NYSNA-Represented Hospital Workers & Local Leaders Rally At St. Charles Hospital In Port Jefferson, Call For Passage Of The Safe Staffing For Quality Care Act
(PORT JEFFERSON, NEW YORK) – Union-represented Nurses and community leaders rallied at St. Charles Hospital in Port Jefferson on Tuesday (February 23rd), calling on New York State Lawmakers to pass the Safe Staffing for Quality Care Act.
The New York State Nurses Association (NYSNA) has been calling on the New York State Legislature to mandate higher staffing levels for years.
Union Officials say the Coronavirus Pandemic has proven that staffing is crucial to keep patients and Staff safe and healthy.
One Worker said that it was time for them to stop being called heroes if they're being treated like "zeroes."
The statewide legislation would require nursing home and hospitals to set specific Nurse-to-Patient Ratios and require certain minimum care hours per resident, per day.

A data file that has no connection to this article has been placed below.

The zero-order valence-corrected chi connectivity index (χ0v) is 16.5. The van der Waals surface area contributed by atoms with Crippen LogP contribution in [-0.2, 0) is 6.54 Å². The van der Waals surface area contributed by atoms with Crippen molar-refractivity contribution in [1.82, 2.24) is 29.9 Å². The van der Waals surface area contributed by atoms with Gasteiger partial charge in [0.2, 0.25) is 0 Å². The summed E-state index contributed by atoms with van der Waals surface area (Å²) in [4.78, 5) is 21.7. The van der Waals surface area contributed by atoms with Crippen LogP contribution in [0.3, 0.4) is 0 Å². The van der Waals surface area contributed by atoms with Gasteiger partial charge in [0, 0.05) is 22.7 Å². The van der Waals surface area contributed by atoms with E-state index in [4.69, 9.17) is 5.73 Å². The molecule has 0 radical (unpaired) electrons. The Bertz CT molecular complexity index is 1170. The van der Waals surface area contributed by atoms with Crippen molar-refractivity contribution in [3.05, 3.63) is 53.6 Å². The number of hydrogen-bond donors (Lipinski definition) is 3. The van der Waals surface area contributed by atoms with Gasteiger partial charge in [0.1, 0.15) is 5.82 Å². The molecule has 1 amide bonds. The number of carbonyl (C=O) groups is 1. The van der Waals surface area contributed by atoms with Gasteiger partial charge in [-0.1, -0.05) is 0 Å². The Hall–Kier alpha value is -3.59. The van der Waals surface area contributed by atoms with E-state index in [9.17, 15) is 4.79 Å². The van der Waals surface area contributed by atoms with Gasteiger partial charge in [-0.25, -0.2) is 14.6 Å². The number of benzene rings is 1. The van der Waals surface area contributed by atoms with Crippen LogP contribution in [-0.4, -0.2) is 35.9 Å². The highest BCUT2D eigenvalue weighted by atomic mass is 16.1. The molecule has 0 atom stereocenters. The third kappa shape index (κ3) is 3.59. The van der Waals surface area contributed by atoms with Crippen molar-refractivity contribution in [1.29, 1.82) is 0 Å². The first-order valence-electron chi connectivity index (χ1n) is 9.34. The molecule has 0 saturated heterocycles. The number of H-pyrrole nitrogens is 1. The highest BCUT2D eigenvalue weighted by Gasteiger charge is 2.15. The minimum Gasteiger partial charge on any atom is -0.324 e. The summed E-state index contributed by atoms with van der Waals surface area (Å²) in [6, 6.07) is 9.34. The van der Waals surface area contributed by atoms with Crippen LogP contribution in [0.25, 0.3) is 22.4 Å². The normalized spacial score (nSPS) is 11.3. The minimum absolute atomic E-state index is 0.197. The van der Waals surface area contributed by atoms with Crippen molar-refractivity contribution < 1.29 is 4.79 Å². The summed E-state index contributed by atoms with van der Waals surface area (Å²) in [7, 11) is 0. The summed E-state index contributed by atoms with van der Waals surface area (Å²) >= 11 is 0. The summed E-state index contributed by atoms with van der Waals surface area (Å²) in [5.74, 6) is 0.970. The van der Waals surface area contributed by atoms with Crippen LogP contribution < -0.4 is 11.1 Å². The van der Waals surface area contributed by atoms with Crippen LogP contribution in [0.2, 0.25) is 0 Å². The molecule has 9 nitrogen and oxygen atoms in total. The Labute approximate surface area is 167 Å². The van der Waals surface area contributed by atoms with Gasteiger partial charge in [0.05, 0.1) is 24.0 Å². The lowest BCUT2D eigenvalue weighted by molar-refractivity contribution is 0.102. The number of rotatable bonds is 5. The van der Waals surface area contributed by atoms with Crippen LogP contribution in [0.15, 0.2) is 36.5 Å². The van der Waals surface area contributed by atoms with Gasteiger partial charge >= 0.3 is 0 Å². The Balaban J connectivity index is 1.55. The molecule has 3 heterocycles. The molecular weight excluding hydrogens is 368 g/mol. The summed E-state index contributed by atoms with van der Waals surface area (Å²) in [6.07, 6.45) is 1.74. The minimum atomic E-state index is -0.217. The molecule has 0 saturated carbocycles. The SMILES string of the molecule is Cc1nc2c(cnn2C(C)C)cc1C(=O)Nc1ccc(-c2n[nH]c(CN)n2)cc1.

The legislation passed in the state Senate on Monday (February 22nd).
In April, NYSNA-represented Nurses at St. Charles Hospital held an informational picket to shine a spotlight on unsafe staffing.
Registered Nurse (RN) Maureen Woodruff, a 46-year veteran at the hospital and life-long community resident told supporters at the time: “My priority as a patient advocate is to ensure that the best possible care is given to my patients, but short staffing is a persistent problem” that is jeopardizing patient care throughout the hospital.
Emergency Department RNs at St. Charles Hospital report being stretched very thin.
Intensive Care Unit (ICU) Nurses, meanwhile, say they often care for three or four patients each, and Nurses in the facility’s Rehab Unit say there are times when they each must care for 11 patients.
RN Tracy Kosciuk said: “As a nurse for (28) years at St. Charles, I have seen the needs of our patients change over the years. Patients are coming in much sicker. Unfortunately, Nurses have less time at the bedside. My top priority then and now and always will be my patients, but it’s gotten more difficult.”
The 328 NYSNA-represented RNs who are employed at the Port Jefferson Hospital have also been working without a contract for more than year.
They have presented safe staffing proposals across the bargaining table to management, but have yet to achieve resolution.
To Directly Access The Majority Of This Labor News Story, Go To: www.nysna.org/rns-better-patient-care-li#.YDZfI-hKiiM